The documentary film-maker Albert Maysles has died, and the media is awash in appreciations. I’m no expert on documentaries, but the Maysles brothers’ first major film, Salesman, has haunted me ever since I first saw it. It’s about four door-to-door Bible salesmen from the Boston area in the late 1960s. They sell Bibles in a grimy Boston winter; they go to a Bible-selling convention in Chicago; they sell Bibles in Florida. Gradually the film starts to focus on one of the salesmen, Paul Brennan, “The Badger”, who has lost his Bible-selling mojo. We see him struggle; we see the other salesmen try to help him. We yearn for him to succeed.
Here is the description of the movie from the Criterion web site:
A landmark American documentary, Salesman captures in vivid detail the bygone era of the door-to-door salesman. While laboring to sell a gold-embossed version of the Good Book, Paul Brennan and his colleagues target the beleaguered masses—then face the demands of quotas and the frustrations of life on the road. Following Brennan on his daily rounds, the Maysles discover a real-life Willy Loman, walking the line from hype to despair.
But, you know, Brennan isn’t really Willy Loman. There is no dramatic ending to his story. Nothing is resolved, because in real life, life just goes on. But it all seems somehow indescribably weird and poignant at the same time.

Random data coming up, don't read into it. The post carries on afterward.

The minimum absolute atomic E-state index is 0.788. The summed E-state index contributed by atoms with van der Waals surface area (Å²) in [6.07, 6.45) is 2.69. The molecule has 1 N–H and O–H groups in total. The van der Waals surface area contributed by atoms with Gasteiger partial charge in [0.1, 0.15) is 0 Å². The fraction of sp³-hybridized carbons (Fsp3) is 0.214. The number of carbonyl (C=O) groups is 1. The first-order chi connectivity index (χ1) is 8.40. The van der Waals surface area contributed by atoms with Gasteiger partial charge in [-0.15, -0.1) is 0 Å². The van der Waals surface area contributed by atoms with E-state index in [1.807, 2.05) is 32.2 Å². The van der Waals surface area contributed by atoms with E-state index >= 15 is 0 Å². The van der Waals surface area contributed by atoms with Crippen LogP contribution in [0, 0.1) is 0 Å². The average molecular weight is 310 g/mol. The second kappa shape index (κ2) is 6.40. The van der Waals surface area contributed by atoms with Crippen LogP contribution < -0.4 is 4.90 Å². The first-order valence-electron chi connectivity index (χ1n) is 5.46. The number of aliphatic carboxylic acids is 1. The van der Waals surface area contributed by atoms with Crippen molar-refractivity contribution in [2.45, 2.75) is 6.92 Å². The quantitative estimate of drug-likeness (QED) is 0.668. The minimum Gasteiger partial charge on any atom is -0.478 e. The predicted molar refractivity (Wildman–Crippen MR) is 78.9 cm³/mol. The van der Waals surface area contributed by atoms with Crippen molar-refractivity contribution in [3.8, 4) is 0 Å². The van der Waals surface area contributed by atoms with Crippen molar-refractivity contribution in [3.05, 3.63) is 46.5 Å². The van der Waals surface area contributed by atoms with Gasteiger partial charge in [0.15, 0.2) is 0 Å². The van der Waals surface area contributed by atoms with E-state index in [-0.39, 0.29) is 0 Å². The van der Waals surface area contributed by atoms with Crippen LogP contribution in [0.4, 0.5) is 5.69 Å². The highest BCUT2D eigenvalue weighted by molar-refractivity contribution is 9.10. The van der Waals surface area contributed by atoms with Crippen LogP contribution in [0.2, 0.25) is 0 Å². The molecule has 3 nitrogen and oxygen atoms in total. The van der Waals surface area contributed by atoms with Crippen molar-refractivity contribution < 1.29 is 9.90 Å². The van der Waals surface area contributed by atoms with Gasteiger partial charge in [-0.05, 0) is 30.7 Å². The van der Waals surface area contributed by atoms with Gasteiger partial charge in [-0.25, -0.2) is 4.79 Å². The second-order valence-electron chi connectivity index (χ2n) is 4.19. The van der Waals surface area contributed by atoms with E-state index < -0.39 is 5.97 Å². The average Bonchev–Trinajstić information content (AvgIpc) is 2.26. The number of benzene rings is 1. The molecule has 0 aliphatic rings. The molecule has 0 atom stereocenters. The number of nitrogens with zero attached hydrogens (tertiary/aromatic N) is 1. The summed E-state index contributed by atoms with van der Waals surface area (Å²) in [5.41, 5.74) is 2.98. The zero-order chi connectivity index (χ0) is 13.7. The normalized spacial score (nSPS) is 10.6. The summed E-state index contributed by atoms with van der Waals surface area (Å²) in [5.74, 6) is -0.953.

Here is a brief scene from the movie on YouTube.
Isn’t that strange? Why did the husband put on that awful version of “Yesterday”? If he didn’t want his wife to buy the Bible, why didn’t he just say so? Or did he just like his music loud? I don’t get it, but it happened, and life goes on.
Part of Salesman‘s appeal for me, I suppose, is that I grew up in Boston (as did the Maysles) and I knew people like Paul Brennan and the other salesmen. But there’s something universal about the movie–and something unforgettable, for me at least. Their later movie Grey Gardens is much more famous and is also unforgettable, but that’s at least partially because of the over-the-top characters it focuses on. In Salesman, the characters are as ordinary as you and me. And forty years later, I still remember them.